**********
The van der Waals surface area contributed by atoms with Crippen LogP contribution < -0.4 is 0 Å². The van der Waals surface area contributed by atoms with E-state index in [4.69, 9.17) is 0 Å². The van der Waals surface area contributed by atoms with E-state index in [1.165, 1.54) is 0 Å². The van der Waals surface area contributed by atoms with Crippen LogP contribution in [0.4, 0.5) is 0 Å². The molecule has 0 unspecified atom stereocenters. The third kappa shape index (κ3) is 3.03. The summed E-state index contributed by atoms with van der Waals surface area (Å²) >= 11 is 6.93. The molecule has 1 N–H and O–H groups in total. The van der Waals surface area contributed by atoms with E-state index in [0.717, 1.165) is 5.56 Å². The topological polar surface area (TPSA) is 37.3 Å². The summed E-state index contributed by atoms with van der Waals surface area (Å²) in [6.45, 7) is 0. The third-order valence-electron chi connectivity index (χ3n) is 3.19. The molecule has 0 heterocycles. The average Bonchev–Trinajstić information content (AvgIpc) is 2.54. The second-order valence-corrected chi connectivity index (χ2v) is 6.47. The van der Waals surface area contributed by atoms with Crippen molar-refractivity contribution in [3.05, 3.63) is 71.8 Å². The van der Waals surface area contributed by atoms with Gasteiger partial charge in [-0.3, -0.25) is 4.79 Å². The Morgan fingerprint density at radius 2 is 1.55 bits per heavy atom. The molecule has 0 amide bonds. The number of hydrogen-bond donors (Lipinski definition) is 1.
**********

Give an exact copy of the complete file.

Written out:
The van der Waals surface area contributed by atoms with Crippen LogP contribution < -0.4 is 0 Å². The van der Waals surface area contributed by atoms with E-state index in [4.69, 9.17) is 0 Å². The van der Waals surface area contributed by atoms with E-state index in [1.165, 1.54) is 0 Å². The van der Waals surface area contributed by atoms with Crippen LogP contribution in [0.4, 0.5) is 0 Å². The molecule has 0 unspecified atom stereocenters. The third kappa shape index (κ3) is 3.03. The summed E-state index contributed by atoms with van der Waals surface area (Å²) >= 11 is 6.93. The molecule has 1 N–H and O–H groups in total. The van der Waals surface area contributed by atoms with E-state index in [0.717, 1.165) is 5.56 Å². The topological polar surface area (TPSA) is 37.3 Å². The summed E-state index contributed by atoms with van der Waals surface area (Å²) in [6.45, 7) is 0. The third-order valence-electron chi connectivity index (χ3n) is 3.19. The molecule has 0 heterocycles. The average Bonchev–Trinajstić information content (AvgIpc) is 2.54. The second-order valence-corrected chi connectivity index (χ2v) is 6.47. The van der Waals surface area contributed by atoms with Crippen molar-refractivity contribution in [3.05, 3.63) is 71.8 Å². The van der Waals surface area contributed by atoms with Gasteiger partial charge in [-0.3, -0.25) is 4.79 Å². The Morgan fingerprint density at radius 2 is 1.55 bits per heavy atom. The molecule has 0 amide bonds. The number of hydrogen-bond donors (Lipinski definition) is 1.